bad way to send the day.

Keep the operating Voltages well below the ratings stamped on them!


Sam Neal N5AF
Celebrating 60 Years In Amateur Radio

And the filter cap is still running cool to the touch.

------ Original Message ------
Received: Mon, 05 Jun 2017 04:01:23 AM CDT
From: "'Steve Ireland' vk6vz@... [4sqrp]" <4sqrp@...>
To: "Sam Neal" , <4sqrp@...>
Subject: Re: [4sqrp] Obituary(s) To A Filter Cap And A 6X4 Rectifier Tube

G’day Sam

Your email made me laugh aloud – although not at the tragedy of course.

I may be laughing on the other side of my face soon, having just replaced the
multiple capacitor-in-a-can in an old Drake 2-B with four Chinese 450V
electrolytics. The rectifier whose bumps they are smoothing out just happens
to be a JAN 6X4. Maybe I should think about a fuse?.. ;-)

Have a great day, mate.

Vy 73

Steve, VK6VZ

From: mailto:4sqrp@...
Sent: Sunday, May 28, 2017 4:13 AM
To: 4sqrp@... ; amecoac1@... ; GQRP@... ;
AQRP@... ; regenrx@... ; Robert Melton ; Sam Neal
Subject: [4sqrp] Obituary(s) To A Filter Cap And A 6X4 Rectifier Tube


I sadly report the passing of two QRP radio transmitter components.

( #1 ) Passing ( Suddenly! ) of a 22 mFd/450 Volts DC Filter capacitor.

Born approximately 2007 in China ( The People's Republic There-of )

Passed ( suddenly ) just before the 4 States QRP Group Net, 0130 Z - 7122 kHz
24 May, 2017 at 01:15:05Z

Born in People's Republic of China to operate continually at 450 VDC.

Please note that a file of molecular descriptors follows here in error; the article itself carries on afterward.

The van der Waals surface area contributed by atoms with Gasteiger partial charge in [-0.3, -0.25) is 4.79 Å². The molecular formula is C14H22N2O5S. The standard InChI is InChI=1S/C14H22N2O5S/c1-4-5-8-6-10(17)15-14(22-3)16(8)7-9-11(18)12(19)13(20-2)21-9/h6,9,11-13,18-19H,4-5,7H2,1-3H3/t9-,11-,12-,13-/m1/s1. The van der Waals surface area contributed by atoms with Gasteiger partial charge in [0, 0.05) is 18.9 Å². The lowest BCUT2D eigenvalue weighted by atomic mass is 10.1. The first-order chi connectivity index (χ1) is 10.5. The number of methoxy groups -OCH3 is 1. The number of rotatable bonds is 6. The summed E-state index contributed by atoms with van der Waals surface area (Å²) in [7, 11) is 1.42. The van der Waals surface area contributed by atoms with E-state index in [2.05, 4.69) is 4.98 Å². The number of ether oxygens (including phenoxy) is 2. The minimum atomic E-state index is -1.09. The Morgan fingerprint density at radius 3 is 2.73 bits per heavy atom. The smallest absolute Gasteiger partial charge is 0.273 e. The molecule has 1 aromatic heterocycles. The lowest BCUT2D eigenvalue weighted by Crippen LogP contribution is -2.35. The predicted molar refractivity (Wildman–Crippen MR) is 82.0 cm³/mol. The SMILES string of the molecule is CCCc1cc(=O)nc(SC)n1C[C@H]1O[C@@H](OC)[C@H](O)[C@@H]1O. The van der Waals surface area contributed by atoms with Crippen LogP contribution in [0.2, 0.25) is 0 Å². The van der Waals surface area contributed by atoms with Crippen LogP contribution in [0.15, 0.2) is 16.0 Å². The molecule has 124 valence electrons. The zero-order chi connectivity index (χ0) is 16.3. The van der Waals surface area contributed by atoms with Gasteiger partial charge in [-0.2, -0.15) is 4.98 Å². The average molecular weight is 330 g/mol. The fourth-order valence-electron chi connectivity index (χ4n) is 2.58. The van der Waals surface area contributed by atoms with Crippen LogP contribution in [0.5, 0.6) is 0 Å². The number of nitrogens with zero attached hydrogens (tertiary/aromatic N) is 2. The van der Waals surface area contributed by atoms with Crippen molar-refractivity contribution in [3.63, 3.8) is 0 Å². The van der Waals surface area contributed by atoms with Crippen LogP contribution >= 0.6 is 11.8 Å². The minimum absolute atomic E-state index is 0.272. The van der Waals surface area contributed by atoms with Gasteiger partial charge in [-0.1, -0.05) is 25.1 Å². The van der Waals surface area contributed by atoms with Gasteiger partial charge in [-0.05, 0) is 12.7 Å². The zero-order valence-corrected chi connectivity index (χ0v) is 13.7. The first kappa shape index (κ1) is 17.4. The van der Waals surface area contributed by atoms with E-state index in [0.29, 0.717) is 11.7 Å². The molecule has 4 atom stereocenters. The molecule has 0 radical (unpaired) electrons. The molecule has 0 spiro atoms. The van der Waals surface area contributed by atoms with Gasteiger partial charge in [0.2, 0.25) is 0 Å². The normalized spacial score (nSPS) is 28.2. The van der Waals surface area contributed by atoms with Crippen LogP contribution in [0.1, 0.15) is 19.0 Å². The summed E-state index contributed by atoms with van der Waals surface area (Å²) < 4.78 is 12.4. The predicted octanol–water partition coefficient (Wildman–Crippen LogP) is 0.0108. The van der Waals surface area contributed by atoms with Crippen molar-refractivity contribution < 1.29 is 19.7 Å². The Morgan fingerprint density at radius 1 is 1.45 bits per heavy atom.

Passed suddenly and in a spectacular manor while operating at approximately
380 VDC

We also sadly report the associated passing of two 1 Ampere fuses and one 6X5


( #2 ) Suddenly, 01:15:06 Z one 6X5GT/G CHS/Jan rectifier tube.

6X5/GT/G/JAN/CHS served proudly during the World War 2 conflict assigned to
the United States Navy.
Two innocent 1 Ampere fuses lost their lives as a result of the above

Services will be This coming Wednesday by the P&H Garbage Pick-up Service
Pall-bearers will be Cooter and Bubba.

Internment will be shortly there-afterwards at The Liberty County Texas


This is the first failure I have had with these small sized fiter caps. I
suggest operating these imports will below heir rated Voltage limits. The
above components were in the built-in power supply of a clone-kit of an Ameco
AC-1, with a Ken-Rad 6V6 tube as a crystal oscillator.

The transmitter was not being used when the filter cap failed, just minding
it's own business, awaiting net time.

The current rush took the 6X5/G/GT with it, and it's rolling off the desk top
and playing Humpty Dumpty didn't help it any at all. So far, no problems with
the replacement 22 mFd. 450 VDC cap.

All kidding aside, have any of you had problems with these type capacitors,
operating well below their operating Voltage, failing? The value and Voltage
ratings are well marked, but no manufacturer's info is shown. I either bought
them in small lots off of E-Bay purchases, or the filter cap was supplied
the kit - I forget.

Due to failure with 50+ year old paper filter caps in older boat anchor rigs,
I routinely replace the filter caps and also add a fuse before ever
transmitting the first dot with them. I had hoped that operating well below
it's Voltage rating would help, but it didn't.

Any comments on similar incidents would be appreciated.


Sam Neal N5AF

Celebrating 60 Years In Amateur Radio